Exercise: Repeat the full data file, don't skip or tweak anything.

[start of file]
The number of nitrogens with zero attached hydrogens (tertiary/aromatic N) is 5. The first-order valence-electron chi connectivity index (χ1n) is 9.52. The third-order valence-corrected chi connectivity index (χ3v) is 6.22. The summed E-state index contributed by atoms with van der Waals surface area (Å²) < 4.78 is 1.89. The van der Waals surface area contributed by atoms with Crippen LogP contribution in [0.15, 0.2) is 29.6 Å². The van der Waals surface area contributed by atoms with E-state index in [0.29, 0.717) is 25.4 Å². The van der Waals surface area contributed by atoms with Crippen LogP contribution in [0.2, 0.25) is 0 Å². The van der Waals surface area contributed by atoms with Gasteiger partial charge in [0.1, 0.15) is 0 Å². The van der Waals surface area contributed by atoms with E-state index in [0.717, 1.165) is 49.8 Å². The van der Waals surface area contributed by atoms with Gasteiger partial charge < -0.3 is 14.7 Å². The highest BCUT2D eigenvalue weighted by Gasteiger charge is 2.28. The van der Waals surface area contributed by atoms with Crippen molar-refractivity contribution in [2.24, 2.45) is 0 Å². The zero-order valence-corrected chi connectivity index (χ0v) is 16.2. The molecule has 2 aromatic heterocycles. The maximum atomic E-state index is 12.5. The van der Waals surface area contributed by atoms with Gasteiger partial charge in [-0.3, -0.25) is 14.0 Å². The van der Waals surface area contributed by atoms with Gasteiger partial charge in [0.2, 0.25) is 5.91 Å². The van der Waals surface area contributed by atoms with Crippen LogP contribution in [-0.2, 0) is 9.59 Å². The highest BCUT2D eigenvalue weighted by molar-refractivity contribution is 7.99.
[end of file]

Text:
The number of nitrogens with zero attached hydrogens (tertiary/aromatic N) is 5. The first-order valence-electron chi connectivity index (χ1n) is 9.52. The third-order valence-corrected chi connectivity index (χ3v) is 6.22. The summed E-state index contributed by atoms with van der Waals surface area (Å²) < 4.78 is 1.89. The van der Waals surface area contributed by atoms with Crippen LogP contribution in [0.15, 0.2) is 29.6 Å². The van der Waals surface area contributed by atoms with E-state index in [0.29, 0.717) is 25.4 Å². The van der Waals surface area contributed by atoms with Crippen LogP contribution in [0.2, 0.25) is 0 Å². The van der Waals surface area contributed by atoms with Gasteiger partial charge in [0.1, 0.15) is 0 Å². The van der Waals surface area contributed by atoms with E-state index in [0.717, 1.165) is 49.8 Å². The van der Waals surface area contributed by atoms with Gasteiger partial charge < -0.3 is 14.7 Å². The highest BCUT2D eigenvalue weighted by Gasteiger charge is 2.28. The van der Waals surface area contributed by atoms with Crippen molar-refractivity contribution in [2.24, 2.45) is 0 Å². The zero-order valence-corrected chi connectivity index (χ0v) is 16.2. The molecule has 2 aromatic heterocycles. The maximum atomic E-state index is 12.5. The van der Waals surface area contributed by atoms with Gasteiger partial charge in [-0.3, -0.25) is 14.0 Å². The van der Waals surface area contributed by atoms with Gasteiger partial charge in [0.2, 0.25) is 5.91 Å². The van der Waals surface area contributed by atoms with Crippen LogP contribution in [-0.2, 0) is 9.59 Å². The highest BCUT2D eigenvalue weighted by molar-refractivity contribution is 7.99.